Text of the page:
I knew there were certain priorities, certain things that I really valued that were important to me and I couldn’t give on those things. And there were other things that I had to give for a while and come back to later and pick them back up later because there was no way to have all of those things in my life at the same time as meeting the needs for my dad.
Aly Neises: Perfectly. Right? I think it’s important to figure out what you’re comfortable with. I think it’s important to think about what’s a hard boundary? What things are you absolutely not willing to give up on, or what things are you absolutely having to fight for? Yeah. And then also what is a softer boundary?
What can you give more on? You know, some things that I think it’s important. I’m not willing to give up my family time, so that’s a hard boundary for me. I will make a lot of sacrifices to ensure that I have that family time. That being said, I’m more willing to give up family time on a weeknight versus a weekend. However, that looks for you, you know, maybe it’s a holiday or. You have to be at your daughter’s school program so that date is out or whatever. I think it’s important to look and really identify within yourself what you’re comfortable with and also understand that those boundaries are the same for your parents or your children. They’re in also have hard, tough boundaries. So, maneuvering that and understanding that but also respecting that their boundaries are not going to be the same as yours are just as important and being able to compromise. So, you both are happy. You’re not gonna be happy a hundred percent of the time, but you can find a common ground, some grace and some respect is going to get you everywhere.
Rayna Neises: I agree, and I think one of the things that negotiating those boundaries is just, again, comes back to the conversation. Being able to say, this is really important to me. Can you help me figure out how I can make this happen? I know that you need this, I need this. What do you think? How can is your boundary soft? Can you, can we adjust yours a little bit or can I adjust mine a little bit? How can we make this happen? And then that also opens the door to say. I can’t do it all. I need others to help support us too. And that community comes back into the picture again and it allows me to protect those hard boundaries by saying help. I need help who can step in and do this for me so that I can go do what else is important to me. At the same time, continue to honor my parents and take care of that as well by having someone else come in and help with that. And sometimes I hear frequently as I work with women in my coaching practice, their parents don’t want someone else to come in the home or their parent wants them to do it, not someone else.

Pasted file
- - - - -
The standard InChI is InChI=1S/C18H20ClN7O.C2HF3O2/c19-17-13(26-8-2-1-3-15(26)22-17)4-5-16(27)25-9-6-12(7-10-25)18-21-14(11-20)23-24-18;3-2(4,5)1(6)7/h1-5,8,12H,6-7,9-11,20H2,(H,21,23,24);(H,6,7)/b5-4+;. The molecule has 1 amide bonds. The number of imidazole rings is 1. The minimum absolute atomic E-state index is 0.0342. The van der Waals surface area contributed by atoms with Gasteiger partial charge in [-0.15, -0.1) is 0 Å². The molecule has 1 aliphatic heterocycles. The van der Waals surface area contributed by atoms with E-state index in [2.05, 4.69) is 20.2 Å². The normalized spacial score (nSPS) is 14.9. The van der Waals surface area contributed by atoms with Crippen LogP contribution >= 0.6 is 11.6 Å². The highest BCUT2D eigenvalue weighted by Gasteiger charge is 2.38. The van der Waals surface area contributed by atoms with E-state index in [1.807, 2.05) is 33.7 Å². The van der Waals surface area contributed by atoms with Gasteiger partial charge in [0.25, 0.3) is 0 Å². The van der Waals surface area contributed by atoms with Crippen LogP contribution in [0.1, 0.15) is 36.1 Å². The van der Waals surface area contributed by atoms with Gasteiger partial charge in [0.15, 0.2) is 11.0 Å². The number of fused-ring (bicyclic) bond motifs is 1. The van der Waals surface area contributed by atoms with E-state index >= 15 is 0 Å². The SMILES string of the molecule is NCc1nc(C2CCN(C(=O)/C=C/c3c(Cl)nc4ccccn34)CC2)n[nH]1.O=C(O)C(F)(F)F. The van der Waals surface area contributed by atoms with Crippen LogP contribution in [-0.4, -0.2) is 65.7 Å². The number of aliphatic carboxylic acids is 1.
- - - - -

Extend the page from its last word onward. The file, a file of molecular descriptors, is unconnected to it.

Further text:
And I think that’s difficult because it really is a conversation that has to go on over and over again, I understand that this makes you uncomfortable. I just can’t do it now. So it will be Tuesday or it will be Saturday before I can get to it. So if you would like someone else to take care of that, then they can do that and they’ll be here tomorrow. But if you don’t, then you have to wait. You know? So it’s just a matter of negotiating those things. And again, like you said, I think understanding. No. What their boundaries are and if it’s realistic because sometimes it’s not.
Aly Neises: I believe that you have to understand what saying no means to you. Sometimes the hardest words we can say is no. sometimes no can feel like a rejection. And it’s not. It’s our personal interpretation of how it is, but I also think sometimes it’s how it said and the tone it said and things like that. So I believe you are exactly right when you’re talking about mom, I can’t be there tomorrow to do that for you, but I can be there next week if you want this done now. How about we call so-and-so? They can be there. I think finding out if it’s absolutely necessary for you to complete those tasks and those things, and if it’s even feasible for you to do that within that time restraint. If not, it’s okay to say no, but if you do it with love and intention, it’s easier for both of you to be able to have a stepping point so you can move forward. So, you can talk about where the compromise is going to come from or what needs to happen next. If you just are harsh about it and just say, no, I think there’s going to be a lot of hurt feelings and resentment and bitterness, and that’s not what we want.
Rayna Neises: For sure and no can be said without even saying it. the example you gave I said no to tomorrow. But I didn’t say no in a way that made somebody feel like they were imposing or would feel bad because I couldn’t do it. Rather I gave a solution or options to get it done. And that’s the thing for ourselves inside we have to know that no is okay, but it also means that we need to problem solve it so that we can offer a different solution.